The Blast interviewed Igor Novikov, former advisor to Ukrainian President Volodymyr Zelenskyy, to hear his unique perspective on the current crisis in Ukraine. Novikov, who has a degree in law from the London School of Economics and Political Science, brings a unique set of technological, entrepreneurial, and policy perspectives to the dialogue of innovation in Eastern Europe.
In the first of many articles detailing the ongoing crisis in Ukraine, Novikov described the food situation where he is stationed in Kyiv, including one magical find in a supermarket.
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Igor Novikov Juxtaposes The Food Shortages Between Russia & Ukraine
When asked about the food situation in Ukraine, Novikov explained that he stocked up on both coffee and ammo for his rifle. Although Russian military forces have yet to invade his current area, he knows that if the fighting is worse, he is going to have to send his family to safety and stay and fight to defend his homeland.
“The best observation I can share… the most uplifting one… you know how Putin keeps saying that Russians and Ukrainians are one people?” he asked. “Well, Russia’s going through some tough times at the moment due to the sanctions and everything. From what we’re observing, they are queuing up at the ATMs, they are queuing up for toilet paper, and buckwheat.”
“The only things Ukrainians were queuing up for, you know, before this whole thing started, was ammo,” he said. “And, you know, that kind of tells the story.”
Igor Novikov Wakes Up Every Morning Like Most People… With A Coffee
“I have coffee. I start every morning with a coffee,” he said. “When I wake up depends on the explosions. So if there’s a major powerful one nearby, obviously, it wakes you up.” Instead of trying to go back to sleep, Novikov said, “So I just go downstairs, grab a coffee.”
“For supplies, it was difficult the first couple of days,” he continued. “The first two, three days, obviously, the logistics were just, you know, destroyed for retail. Basic necessities like bread, milk, whatever… whatever was in stock was obviously swiped off the shelves and you know there are no deliveries. So, for a couple of days, it seemed desperate.”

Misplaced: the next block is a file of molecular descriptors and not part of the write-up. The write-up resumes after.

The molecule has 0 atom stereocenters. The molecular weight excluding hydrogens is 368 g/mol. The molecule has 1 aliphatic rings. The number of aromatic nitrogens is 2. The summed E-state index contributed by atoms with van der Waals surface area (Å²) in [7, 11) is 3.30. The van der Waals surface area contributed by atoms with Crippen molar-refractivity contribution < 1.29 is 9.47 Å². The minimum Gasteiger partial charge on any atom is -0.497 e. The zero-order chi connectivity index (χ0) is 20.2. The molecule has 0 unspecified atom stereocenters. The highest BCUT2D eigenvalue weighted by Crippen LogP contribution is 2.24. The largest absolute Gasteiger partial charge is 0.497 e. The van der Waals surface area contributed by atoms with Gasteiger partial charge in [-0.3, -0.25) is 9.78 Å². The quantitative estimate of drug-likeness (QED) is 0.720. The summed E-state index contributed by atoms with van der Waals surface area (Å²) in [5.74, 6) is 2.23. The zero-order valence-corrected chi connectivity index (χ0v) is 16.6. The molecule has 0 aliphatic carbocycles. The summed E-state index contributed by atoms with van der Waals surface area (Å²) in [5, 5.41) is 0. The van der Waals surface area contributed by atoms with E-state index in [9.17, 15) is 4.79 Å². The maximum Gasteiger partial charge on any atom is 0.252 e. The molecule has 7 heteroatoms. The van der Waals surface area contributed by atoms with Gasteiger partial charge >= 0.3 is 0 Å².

“At the moment, there’s an abundance of bread, there’s an abundance of milk, at least in Kyiv,” he explained. He also added that there are “really peculiar things” like “in one of the supermarkets, I found a pineapple.”
Igor Novikov’s Pineapple Story Serves As A Reminder To Appreciate The Little Things In Life
“Right?” he asks with a laugh as he mimics holding up the pineapple. “One lone pineapple there remaining. And I bought that pineapple, and look, to give you a sense of what it’s like, um, before politics, I was an interpreter so I had a couple of successful business ventures. You know, I drive a Mercedes, I’ve flown first class and everything, so I’ve been around the block a few times, and never in a million years, did I think that I would be amazed or blown away by the sight of a pineapple on a shelf.”
“There I was, just holding that pineapple, like literally, cheering, and then I brought it home to my kids, who wouldn’t eat, like, you know, expensive chocolate if I had to force them, and they screamed and laughed at the sight of the pineapple,” he recalled. “We ate that pineapple and we actually put in a glass so we’re growing another pineapple from it.”
The Concept Of Abundance Versus Scarcity Can Make Life ‘More Colorful’
“So, look, the best way to describe it that crosses over from my past experience – because I run a think tank at Singularity University in Ukraine that looks into how technology actually effects people, business, society – and one of the things I was talking about was the concept of abundance versus scarcity and I think what happened with us is that we made that transition to the world of abundance to extreme scarcity really quickly and extreme scarcity actually has some positive sides to it as well. It makes you appreciate things you didn’t notice before.”
“Food tastes better because you never know where you’re next meal is coming from,” he added. “Coffee feels different because you never know when you’re going to run out of it. You stock up on water and you actually feel that sense of accomplishment.”
“Life has become more colorful,” he added. “I think it’s a lot to do with the adrenaline because your life is at risk 24/7, so you never know when the next bomb is landing.”